CLEP vs. AP: What Are the Key Differences?
Students preparing for college often opt for the chance to test out of some lower-level college courses, allowing them to get ahead in their pursuit of a degree and save some tuition money.
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The College-Level Examination Program (CLEP) has been around for more than half a century. For all that time, students have taken CLEP exams to accrue some college credits before ever arriving on campus.
Prospective college students of any age or background have the opportunity to undertake independent study of one or more subjects, then take as many CLEP exams as they wish. Currently, there are more than 30 CLEP exams available, including:
- American Literature
- College Algebra
- College Composition
- English Literature
- Financial Accounting
- French 1 and 2
- German 1 and 2
- History of the United States I
- History of the United States II
- Information Systems
- Introduction to Educational Psychology
- Introductory Business Law
- Introductory Psychology
- Introductory Sociology
- Principles of Marketing
- Spanish 1 and 2
- Western Civilization I: Ancient Near East to 1648
- Western Civilization II: 1648 to the Present
Advantages of taking the CLEP tests as opposed to another system include the lack of limitations presented by coursework required by the AP program. While you need to take AP classes before taking an AP exam (meaning you have to be in high school to do so), CLEP’s use of the independent study model means that anyone can take a CLEP exam.
This fact goes to the root of the CLEP program, which started in 1967. The idea was to allow people to go back to college or try it for the first time after having been out of school and in the adult world for some time. Military personnel reaped the benefits of this much as they did the GI Bill following the second world war.
In fact, military members, their spouses, and many civil servants have the opportunity for the U.S. government to pay for the CLEP exams they wish to take.
Even people unaffiliated with the armed forces can take CLEP exams, though, as it’s not just a military program. While high school students can take CLEP tests, the program is intended for just about anyone with the wherewithal to study and learn the subject matter and sit for the exams.
The program has its drawbacks. CLEP exam results are not as widely honored by universities as AP tests. Before registering for CLEP tests, check with the college or university you plan to attend to be sure it will honor the test results.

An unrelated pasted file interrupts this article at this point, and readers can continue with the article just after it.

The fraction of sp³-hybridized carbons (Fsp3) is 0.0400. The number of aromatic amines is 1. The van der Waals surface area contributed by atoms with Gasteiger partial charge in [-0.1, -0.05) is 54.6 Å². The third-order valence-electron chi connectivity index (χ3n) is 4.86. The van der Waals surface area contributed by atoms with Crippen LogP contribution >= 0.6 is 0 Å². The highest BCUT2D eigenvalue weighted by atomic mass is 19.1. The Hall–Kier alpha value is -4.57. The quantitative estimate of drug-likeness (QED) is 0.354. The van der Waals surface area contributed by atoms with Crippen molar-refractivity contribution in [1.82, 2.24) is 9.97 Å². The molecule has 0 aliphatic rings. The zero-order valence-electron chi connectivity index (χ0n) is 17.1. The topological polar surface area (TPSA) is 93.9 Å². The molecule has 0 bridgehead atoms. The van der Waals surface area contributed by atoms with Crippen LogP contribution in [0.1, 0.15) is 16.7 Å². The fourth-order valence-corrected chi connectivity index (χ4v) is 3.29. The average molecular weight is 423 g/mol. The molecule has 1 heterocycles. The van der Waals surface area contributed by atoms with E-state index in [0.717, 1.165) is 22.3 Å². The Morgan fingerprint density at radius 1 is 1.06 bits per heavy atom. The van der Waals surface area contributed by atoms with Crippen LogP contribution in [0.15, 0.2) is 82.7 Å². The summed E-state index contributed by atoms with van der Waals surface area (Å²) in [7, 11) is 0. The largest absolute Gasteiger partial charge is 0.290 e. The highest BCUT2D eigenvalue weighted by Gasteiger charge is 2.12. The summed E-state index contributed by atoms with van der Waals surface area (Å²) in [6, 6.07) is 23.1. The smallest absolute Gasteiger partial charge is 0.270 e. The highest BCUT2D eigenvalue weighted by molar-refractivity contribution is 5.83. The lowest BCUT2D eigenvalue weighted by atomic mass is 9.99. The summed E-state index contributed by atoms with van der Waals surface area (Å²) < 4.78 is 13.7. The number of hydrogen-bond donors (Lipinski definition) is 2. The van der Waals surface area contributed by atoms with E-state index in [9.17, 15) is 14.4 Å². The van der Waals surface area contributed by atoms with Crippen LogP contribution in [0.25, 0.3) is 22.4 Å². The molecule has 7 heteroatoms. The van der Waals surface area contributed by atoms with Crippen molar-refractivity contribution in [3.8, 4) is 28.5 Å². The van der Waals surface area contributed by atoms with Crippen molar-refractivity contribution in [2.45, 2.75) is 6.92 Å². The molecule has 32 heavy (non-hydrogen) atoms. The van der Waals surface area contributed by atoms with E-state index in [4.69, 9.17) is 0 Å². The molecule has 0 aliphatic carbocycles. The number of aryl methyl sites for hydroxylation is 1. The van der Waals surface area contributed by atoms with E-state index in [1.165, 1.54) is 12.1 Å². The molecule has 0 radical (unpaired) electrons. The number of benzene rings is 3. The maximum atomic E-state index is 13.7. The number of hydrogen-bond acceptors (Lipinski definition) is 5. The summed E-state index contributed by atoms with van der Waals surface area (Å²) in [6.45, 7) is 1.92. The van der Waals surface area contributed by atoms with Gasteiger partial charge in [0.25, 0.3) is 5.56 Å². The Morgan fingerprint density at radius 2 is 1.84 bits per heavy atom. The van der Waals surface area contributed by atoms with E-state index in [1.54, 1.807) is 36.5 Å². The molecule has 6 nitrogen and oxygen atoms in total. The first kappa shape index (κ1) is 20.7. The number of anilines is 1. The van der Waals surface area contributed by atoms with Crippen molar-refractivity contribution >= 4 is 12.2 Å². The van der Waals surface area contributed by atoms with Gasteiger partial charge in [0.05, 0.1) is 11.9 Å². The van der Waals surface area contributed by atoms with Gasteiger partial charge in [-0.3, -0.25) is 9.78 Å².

Also, independent study requires discipline and individual effort that may be harder to sustain when not undertaken in a class setting.
Study materials are available, including some free study guides online, and myriad study guides are available for purchase, whether it’s an all-encompassing CLEP study guide or any number of guides specific to the subject matter of individual exams.
The Advanced Placement program (AP) is a curriculum offered by the College Board, a non-profit that has helped connect students with college educational opportunities for more than a century.
By taking AP exams, students have the chance, as with CLEP tests, to test out of specific college courses and receive credit for those hours on their college transcript. The primary difference in AP tests, as opposed to CLEP exams, is that students must first complete an AP course in high school to take an AP exam.
With curricula designed and overseen by the College Board, these courses offer rigorous instruction modeled on the introductory-level college courses for which the students hope to receive credit. Whereas just about anyone can sign up for a CLEP exam, the AP test requires completion of an AP class, so your average adult who wants to go to college in her 30s wouldn’t qualify for AP testing.
AP class offerings (with concomitant tests) include:
- Art History
- Computer Science
- English Language and Composition
- English Literature and Composition
- Environmental Science
- European History
- Human Geography
- Languages including Latin, French, Spanish, Chinese, and Japanese
- Music Theory
- Three different Physics courses
- United States History
- World History
As with CLEP exams, all colleges do not accept AP test results universally, although their acceptance is more widespread than CLEP’s. Check with your preferred university. An upside to this is that if you’re taking AP courses, you are in high school and probably have access to a guidance counselor who knows what schools will and will not award AP credit based on exam results.